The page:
Methods

Subject description

The Hypertension Genetic Epidemiology Network (HyperGEN) study is part of the National Heart, Lung and Blood Institute (NHLBI) Family Blood Pressure Program. The design and methods have been described in detail elsewhere [14]. In the present report 2,403 White and 2,214 African American participants represent 1,924 pairs of White hypertensive siblings in 1,242 nuclear families and 1,889 pairs of African American hypertensive siblings in 1,801 nuclear families. Among all participants with measured serum lipid levels, 402 subjects reported that they were taking medications to lower blood lipid levels. This included 385 subjects taking one medication, 16 subjects on combination drug therapy of two medications, and 1 subject reporting the use of three drugs. IRB approvals were obtained for all participating centers, and all participants gave their written informed consent.

Measurement of Lipids and Other Phenotypes

All blood assays on samples were performed at the Central Biochemistry Laboratory at the University of Minnesota. TG levels were colorimetrically determined by using a peroxidase-coupled method on a centrifugal analyzer [15]. TC was measured by using a commercial cholesterol oxidase method [16]. LDL-C was estimated by the Friedewald equation [17], or by ultracentrifugation for subjects with TG above 400 mg/dl [18]. HDL-C was quantified by COBAS FARA (Roche Diagnostic Systems) after precipitation of the other lipoprotein fractions by dextran sulfate [19].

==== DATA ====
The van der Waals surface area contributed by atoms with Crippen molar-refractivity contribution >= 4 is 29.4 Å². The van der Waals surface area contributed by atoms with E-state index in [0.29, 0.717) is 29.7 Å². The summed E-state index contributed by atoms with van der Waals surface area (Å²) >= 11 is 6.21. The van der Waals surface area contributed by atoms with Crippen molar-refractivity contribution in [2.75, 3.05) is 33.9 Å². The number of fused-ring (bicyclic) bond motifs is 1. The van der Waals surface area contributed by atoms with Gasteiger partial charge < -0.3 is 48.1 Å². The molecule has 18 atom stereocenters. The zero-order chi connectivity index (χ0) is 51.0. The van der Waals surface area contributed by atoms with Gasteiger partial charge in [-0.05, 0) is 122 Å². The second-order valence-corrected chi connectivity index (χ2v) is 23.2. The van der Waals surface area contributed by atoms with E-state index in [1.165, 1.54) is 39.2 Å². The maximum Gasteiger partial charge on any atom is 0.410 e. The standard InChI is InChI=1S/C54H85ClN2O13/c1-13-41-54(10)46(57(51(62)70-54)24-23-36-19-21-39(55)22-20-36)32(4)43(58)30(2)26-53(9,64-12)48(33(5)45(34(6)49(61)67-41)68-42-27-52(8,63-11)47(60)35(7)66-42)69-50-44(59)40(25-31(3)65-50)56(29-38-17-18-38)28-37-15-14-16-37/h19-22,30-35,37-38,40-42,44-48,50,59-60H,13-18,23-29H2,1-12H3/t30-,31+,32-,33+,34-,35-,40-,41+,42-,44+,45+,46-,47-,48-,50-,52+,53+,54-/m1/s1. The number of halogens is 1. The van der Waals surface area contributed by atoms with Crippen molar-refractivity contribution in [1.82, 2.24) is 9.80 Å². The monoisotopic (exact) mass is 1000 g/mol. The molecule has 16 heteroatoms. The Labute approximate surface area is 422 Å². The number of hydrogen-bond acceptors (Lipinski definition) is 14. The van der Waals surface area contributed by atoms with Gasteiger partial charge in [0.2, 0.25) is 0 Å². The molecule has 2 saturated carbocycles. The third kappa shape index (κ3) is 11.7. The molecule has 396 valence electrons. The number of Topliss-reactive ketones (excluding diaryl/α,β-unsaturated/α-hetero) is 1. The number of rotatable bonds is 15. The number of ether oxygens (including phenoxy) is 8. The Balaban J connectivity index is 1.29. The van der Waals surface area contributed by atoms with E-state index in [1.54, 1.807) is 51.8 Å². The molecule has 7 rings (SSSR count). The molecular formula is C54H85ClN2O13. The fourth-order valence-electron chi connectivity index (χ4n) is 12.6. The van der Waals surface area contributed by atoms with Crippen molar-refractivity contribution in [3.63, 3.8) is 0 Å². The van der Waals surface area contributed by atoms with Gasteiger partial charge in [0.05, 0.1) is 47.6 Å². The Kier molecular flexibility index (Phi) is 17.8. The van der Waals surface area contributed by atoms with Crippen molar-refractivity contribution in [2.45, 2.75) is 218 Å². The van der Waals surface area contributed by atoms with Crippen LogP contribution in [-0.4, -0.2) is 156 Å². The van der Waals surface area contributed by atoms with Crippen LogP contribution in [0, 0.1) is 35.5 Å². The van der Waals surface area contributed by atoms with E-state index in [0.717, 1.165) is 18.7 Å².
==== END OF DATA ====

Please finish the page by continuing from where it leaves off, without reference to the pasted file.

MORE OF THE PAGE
Anthropometric measurements were collected with subjects wearing lightweight suits. Body mass index (BMI) was subsequently calculated as weight in kilograms divided by height in meters squared. Waist circumference was measured to the nearest centimeter at the level of the umbilicus, and hip circumference was measured at the level of the maximal circumference of the gluteus. All other measurements were collected using a common, standardized protocol administered by trained personnel.

Genotyping